Piezo Element

A piezo element converts vibration into an electrical signal. Typically, they consist of a metal disk with a white ceramic substance glued to one side. Most will have two wires, one connected to the metal and one to the white substance. Some do not have any wires, which is a problem – soldering a good electrical connection is difficult or impossible, so it is best if the connection has been made for you.

The size of the disk is not a big factor in sound quality – adjusting your amp usually makes much more of a difference. A small disk is preferred because a smaller overall pickup makes it easier to add extra felt padding to cut down on outside noise. At least in theory, you can cut a piezo element, but if you break or crack it you may lose too much signal strength, or create a buzzing sound from loose pieces.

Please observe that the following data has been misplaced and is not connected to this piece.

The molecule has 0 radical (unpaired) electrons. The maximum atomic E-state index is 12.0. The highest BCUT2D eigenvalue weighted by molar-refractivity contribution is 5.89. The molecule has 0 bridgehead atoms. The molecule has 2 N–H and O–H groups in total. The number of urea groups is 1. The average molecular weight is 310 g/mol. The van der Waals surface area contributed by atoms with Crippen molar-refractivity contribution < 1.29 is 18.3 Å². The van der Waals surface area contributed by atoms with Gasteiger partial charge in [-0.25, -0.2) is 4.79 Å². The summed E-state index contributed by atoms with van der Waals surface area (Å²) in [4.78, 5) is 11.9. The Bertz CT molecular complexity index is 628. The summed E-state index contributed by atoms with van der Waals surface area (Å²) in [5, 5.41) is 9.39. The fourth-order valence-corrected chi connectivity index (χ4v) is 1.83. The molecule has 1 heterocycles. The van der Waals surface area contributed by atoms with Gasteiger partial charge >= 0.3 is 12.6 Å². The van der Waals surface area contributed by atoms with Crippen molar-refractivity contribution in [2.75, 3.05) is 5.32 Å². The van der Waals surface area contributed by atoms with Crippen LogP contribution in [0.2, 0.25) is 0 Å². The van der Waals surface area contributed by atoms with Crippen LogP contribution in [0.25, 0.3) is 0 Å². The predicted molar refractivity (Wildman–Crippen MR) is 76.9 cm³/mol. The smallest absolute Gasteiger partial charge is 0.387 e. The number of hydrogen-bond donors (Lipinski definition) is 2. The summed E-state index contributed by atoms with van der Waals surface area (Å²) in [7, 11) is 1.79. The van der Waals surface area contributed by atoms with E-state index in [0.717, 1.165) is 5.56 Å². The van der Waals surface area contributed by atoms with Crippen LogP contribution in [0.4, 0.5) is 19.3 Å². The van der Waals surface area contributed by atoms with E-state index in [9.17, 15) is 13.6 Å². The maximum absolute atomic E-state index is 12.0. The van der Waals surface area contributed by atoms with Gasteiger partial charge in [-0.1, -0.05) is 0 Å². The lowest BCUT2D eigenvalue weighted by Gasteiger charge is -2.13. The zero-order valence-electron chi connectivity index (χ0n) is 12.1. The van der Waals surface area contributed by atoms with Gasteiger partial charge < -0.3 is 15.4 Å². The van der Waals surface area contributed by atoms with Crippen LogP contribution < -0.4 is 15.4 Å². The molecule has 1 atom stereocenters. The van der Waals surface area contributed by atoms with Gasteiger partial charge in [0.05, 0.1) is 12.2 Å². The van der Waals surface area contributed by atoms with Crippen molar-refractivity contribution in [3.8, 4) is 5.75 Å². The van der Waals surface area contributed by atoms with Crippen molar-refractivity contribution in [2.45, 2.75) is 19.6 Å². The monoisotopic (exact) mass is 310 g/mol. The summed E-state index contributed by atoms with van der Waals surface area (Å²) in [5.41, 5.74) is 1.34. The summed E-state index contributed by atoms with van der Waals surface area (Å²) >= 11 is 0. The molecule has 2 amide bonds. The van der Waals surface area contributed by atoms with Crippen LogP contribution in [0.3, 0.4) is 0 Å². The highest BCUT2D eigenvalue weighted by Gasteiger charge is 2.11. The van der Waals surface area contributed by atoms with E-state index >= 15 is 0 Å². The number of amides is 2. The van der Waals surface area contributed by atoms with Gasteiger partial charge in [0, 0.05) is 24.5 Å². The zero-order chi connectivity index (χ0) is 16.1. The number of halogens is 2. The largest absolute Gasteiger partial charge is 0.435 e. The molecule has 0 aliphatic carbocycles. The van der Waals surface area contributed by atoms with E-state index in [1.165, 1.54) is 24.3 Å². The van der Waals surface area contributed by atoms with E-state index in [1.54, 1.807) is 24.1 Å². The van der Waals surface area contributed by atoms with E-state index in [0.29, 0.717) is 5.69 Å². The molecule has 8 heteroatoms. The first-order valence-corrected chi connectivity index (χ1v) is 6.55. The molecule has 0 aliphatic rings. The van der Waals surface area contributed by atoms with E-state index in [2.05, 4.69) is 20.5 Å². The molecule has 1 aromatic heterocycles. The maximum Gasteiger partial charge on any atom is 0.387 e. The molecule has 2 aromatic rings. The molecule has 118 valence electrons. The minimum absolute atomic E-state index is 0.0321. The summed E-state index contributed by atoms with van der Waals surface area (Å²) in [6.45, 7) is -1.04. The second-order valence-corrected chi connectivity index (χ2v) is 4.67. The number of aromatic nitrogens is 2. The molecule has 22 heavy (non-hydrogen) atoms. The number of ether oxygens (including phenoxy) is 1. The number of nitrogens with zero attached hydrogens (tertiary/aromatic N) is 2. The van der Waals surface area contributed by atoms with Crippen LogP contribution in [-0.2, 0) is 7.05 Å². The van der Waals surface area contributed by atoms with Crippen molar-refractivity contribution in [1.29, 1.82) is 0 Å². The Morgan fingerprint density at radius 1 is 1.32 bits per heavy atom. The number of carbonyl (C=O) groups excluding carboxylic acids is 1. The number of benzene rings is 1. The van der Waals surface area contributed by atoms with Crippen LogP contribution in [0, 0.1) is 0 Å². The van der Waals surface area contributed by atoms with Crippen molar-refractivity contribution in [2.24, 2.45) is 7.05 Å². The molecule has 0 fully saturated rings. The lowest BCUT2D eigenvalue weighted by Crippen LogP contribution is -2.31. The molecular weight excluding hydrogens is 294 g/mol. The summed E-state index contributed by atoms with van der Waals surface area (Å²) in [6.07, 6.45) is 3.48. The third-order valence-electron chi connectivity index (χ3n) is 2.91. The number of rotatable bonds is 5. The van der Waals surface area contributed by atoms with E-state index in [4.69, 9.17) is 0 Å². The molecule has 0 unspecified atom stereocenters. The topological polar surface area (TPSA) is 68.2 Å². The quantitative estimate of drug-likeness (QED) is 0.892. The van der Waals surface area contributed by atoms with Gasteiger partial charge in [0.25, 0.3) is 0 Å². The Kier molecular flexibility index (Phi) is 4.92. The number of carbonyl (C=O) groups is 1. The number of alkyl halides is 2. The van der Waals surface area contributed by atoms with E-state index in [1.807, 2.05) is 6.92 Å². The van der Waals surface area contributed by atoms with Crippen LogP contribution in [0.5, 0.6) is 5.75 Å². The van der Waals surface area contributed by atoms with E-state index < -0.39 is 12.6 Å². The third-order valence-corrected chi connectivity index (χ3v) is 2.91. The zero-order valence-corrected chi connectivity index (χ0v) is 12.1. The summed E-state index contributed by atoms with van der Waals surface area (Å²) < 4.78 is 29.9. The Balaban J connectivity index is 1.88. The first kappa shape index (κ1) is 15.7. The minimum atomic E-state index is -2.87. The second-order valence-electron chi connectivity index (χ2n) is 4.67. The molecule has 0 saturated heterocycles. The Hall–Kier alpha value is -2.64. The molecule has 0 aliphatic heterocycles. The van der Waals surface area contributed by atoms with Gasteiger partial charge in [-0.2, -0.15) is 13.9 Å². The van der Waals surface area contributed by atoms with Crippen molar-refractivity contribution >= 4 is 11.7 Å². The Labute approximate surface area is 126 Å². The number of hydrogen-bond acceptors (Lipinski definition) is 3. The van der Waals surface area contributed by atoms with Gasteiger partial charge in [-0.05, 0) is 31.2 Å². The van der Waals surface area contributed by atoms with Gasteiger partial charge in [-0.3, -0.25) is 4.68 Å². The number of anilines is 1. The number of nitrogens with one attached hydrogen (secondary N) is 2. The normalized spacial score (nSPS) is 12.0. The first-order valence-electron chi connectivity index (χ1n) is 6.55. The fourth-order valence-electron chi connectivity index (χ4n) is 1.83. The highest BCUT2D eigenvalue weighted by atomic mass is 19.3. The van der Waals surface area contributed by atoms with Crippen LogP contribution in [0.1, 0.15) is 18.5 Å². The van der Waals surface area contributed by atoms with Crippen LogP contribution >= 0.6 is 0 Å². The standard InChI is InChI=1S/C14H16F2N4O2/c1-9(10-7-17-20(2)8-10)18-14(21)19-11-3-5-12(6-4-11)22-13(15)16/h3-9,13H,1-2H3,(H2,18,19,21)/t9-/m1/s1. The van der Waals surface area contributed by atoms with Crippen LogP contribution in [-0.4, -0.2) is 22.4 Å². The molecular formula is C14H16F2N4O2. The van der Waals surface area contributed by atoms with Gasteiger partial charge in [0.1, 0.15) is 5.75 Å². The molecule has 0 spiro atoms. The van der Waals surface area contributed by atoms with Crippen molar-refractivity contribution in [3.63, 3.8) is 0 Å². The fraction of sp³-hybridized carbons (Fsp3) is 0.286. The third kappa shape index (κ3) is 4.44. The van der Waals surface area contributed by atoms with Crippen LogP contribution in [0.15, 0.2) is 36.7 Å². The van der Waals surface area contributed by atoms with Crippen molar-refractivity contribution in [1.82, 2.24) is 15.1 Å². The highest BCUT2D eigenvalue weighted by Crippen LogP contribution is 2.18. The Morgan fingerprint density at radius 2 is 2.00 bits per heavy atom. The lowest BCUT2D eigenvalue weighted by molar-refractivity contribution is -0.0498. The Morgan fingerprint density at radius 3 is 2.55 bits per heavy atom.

Piezo elements convert vibrations into electrical signals, but also convert electrical signals into vibrations, so in a pinch you can find one inside a piezo buzzer. Break or cut open the case and fish out the element (without bending or breaking it). If there are bits of glue stuck to it then cut or clean off as much as you can. Some will have a third wire connected to a small section of the element – trim off and ignore this connection. You may need to solder on some longer wires (a ‘coax’ cable is the absolute best).

Piezo element inside buzzer
Piezo buzzer showing parts after top is sawed off.